394 Theodosius I (347–395) became the sole emperor of the Roman Empire.
1093 Anselm of Bec (ca. 1033–1109) was enthroned as Archbishop of Canterbury and was served with a writ to answer charges by the king.
1316 The coronation of Pope John XXII (1249–1334) took place. He had a long conflict with the emperor, opposed the Franciscan Spirituals and enlarged and reorganized the curia.
1661 John Eliot (1604–1690) finished his New Testament translation into the Indian language.
1692 Colonial clergyman Increase Mather (1639–1723) received the first doctor of sacred theology degree (S.T.D.) awarded in America at Harvard College in Cambridge, Massachusetts.
1735 Johann Christian Bach, son of Johann Sebastian Bach, was born in Leipzig (d. 1 January 1782, London).
1802 Frederick Oakeley, English clergyman, was born in Shrewsbury, England (d. 29 January 1880, Islington, Middlesex, England).
1810 The American Board of Commissioners for Foreign Missions was founded by the General Association of Congregational Churches.
1825 The Synod of West Pennsylvania was organized in Chambersburg, Pennsylvania, after several congregations withdrew from the Pennsylvania Ministerium under the leadership of S. S. Schmucker.
1826 The Lutheran Theological Seminary (Gettysburg, Pennsylvania) opened.
1846 A proposed constitution for the Missouri Synod was published in Der Lutheraner.
1847 Henry F. Lyte (1793–1847) wrote “Abide with Me” on the evening of his last sermon and Holy Communion at Lower Brixham before going to France.
1851 Howard B. Grose, American Baptist leader, was born in Millerton, New York (d. 19 May 1939).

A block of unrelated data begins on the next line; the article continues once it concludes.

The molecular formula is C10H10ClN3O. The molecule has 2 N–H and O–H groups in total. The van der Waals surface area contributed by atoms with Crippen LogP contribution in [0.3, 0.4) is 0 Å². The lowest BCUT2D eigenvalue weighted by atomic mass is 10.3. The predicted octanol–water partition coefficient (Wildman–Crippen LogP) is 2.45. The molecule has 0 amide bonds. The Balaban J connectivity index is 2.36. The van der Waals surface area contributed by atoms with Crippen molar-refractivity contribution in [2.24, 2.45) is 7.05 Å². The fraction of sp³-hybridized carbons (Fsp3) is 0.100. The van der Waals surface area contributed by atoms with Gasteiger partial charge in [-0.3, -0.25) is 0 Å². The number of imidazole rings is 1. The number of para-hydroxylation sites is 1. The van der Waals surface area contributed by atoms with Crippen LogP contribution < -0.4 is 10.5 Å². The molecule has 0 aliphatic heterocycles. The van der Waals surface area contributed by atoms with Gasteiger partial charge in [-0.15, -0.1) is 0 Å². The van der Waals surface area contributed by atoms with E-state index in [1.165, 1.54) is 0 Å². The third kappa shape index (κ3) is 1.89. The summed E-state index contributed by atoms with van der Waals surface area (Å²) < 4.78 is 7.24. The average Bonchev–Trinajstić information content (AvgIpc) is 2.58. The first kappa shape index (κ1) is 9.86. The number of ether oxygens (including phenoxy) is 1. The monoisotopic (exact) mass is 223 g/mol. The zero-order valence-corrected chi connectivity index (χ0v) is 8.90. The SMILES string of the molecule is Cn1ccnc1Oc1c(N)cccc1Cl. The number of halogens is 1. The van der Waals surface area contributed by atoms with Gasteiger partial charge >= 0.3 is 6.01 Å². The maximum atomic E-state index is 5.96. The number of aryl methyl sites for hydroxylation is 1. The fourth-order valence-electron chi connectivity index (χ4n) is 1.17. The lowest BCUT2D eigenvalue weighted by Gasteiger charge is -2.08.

1870 Three American Roman Catholic universities were founded on this date: Saint John’s (New York City), Loyola (Chicago) and Canisius (Buffalo, New York).
1876 William Morton Reynolds, president of Capital University, Columbus, Ohio, died (b. 4 March 1812, Little Falls Forge, Fayette County, Pennsylvania).
1888 At age twenty-six American baseball player-turned-evangelist Billy Sunday (1862–1935) married Helen Amelia Thompson, later known affectionately as “Ma Sunday.” She became Sunday’s evangelistic campaign adviser. Her organizational talents and his preaching skill raised him to national prominence.
1893 John Sullivan Dwight, hymn translator, died (b. 13 May 1812, Boston).
1900 John Henry Yates (b. 21 November 1837, Batavia, New York), American clergyman and hymnist, died at Batavia.
1905 Hezekiah Butterworth, hymnologist, died (b. 22 December 1839, Warren, Rhode Island).
1906 Concordia College (Oakland, California) opened.
1909 G. (George) Ernest Wright, American Presbyterian archeologist, was born in Zanesville, Ohio (d. 1974).
1922 August R. Suelflow was born in Rockfield, Wisconsin (d. 28 August 1999). A 1946 graduate of Concordia Seminary (Saint Louis), he served as assistant curator of the Concordia Historical Institute from 1946 to 1948 and director of CHI from 1948 to 1995.
1923 The Synod of Central Pennsylvania merged with the Susquehanna Synod forming the Susquehanna Synod of Central Pennsylvania.
1927 The Slovak Luther League was organized in Whiting, Indiana.
1928 Northwestern Lutheran Academy (Mobridge, South Dakota) was founded.
1950 Baptist Bible College was founded in Springfield, Missouri, under the auspices of the Baptist Bible Fellowship. The school is one of the largest Bible colleges in America with an enrollment of over 2,000.
1991 The USSR (Union of Soviet Socialist Republics) was dissolved by the Congress of People’s Deputies.
1997 Harold H. Buls, missionary in Nigeria and professor at Saint John’s College (Winfield, Kansas) and Concordia Theological Seminary (Fort Wayne, Indiana), died in Fort Wayne, Indiana (b. 4 January 1920, Garland, Nebraska).
1997 Mother Teresa, winner of the 1979 Nobel Peace Prize and founder of the Missionaries of Charity, died in Calcutta, India (b. Agnes Gonxha Bojaxhiu, 26 August 1910, Skopje, Yugoslavia).